Arguably the greatest athlete to ever walk the halls of Owatonna High School, Noel Jenke, died at a Milwaukee hospital last Thursday night at the age of 73. 

He had been in the hospital due to a surgery, and, according to the Minneapolis Star Tribune, had produced both a positive and negative test for COVID-19.

Jenke, who was a charter member of the OHS Hall of Fame in 1996, graduated from high school in 1965 and lettered three times apiece in football, basketball and baseball while also guiding his Park and Rec ice hockey team to a state championship. 

Following a distinguished career with the Indians, Jenke moved on to the University of Minnesota and excelled in football, hockey and baseball. Though he played in an era where multi-sport athletes were much more common in college athletics, the fact that he earned first-team All-Big Ten Conference in two different sports (football and baseball) remains one of the rarest feats in Gopher sports history.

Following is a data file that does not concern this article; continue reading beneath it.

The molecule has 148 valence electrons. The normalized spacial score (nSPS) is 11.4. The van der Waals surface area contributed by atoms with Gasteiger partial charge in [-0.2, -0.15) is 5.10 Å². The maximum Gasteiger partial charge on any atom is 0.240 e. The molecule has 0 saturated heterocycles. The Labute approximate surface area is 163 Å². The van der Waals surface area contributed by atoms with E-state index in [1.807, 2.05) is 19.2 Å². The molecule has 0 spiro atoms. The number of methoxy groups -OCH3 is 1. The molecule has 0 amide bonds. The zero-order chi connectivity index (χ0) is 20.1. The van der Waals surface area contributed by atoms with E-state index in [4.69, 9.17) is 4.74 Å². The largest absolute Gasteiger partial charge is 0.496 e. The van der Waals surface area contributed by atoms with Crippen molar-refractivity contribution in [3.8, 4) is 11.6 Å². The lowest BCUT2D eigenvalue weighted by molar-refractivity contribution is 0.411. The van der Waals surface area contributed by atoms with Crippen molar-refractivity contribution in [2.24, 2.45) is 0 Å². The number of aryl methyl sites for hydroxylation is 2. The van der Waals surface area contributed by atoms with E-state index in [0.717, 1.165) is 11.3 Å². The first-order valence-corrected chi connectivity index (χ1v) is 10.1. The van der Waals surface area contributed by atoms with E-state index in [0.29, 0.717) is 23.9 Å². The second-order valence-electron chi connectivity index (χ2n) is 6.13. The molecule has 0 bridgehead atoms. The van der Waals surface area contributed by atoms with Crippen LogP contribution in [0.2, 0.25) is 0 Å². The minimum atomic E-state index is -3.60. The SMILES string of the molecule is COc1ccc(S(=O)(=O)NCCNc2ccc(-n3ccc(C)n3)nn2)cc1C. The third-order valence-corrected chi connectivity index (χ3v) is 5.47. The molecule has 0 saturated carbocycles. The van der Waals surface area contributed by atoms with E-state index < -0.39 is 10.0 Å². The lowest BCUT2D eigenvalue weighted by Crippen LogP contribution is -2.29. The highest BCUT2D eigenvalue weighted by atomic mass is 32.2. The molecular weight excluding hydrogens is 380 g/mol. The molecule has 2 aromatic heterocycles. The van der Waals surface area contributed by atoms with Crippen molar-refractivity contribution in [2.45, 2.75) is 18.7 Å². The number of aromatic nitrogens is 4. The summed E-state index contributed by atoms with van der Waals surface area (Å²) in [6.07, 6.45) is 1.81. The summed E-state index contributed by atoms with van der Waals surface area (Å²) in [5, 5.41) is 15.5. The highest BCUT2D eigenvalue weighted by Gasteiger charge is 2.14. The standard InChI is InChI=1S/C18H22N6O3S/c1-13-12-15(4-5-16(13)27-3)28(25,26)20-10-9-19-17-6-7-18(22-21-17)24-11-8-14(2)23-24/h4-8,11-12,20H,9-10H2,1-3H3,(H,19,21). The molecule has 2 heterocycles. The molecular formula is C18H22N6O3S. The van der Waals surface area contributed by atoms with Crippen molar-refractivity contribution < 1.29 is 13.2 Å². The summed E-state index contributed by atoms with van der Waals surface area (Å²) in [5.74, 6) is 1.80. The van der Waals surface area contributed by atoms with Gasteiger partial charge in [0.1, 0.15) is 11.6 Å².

After garnering unanimous first-team All-American accolades by both the Sporting News and Topps during his senior year at Minnesota, Jenke was selected by the Boston Red Sox in the first round of the 1969 MLB and reached as high as the Triple-A level. He appeared in 120 minor league games over three seasons and batted .241 with 35 RBIs and five home runs.

Jenke, though, ultimately decided to step away from baseball in 1970 to pursue a career in professional football. Having been drafted by the Vikings in the 1969 draft, he went on to play 15 combined games for Minnesota and Atlanta before finishing his career with the Green Bay Packers.

According to GopherSports.com, Jenke remains the only Big Ten athlete to be drafted in three professional sports as he was also selected by the Minnesota Fighting Saints of the World Hockey Association.

The People's Press will have further coverage/reaction to Jenke's passing later this week.

Reach sports editor Jon Weisbrod at 444-2375, or follow him on Twitter.com @OPPJonW. ©Copyright 2020 APG Media of Southern Minnesota. All rights reserved.

Load comments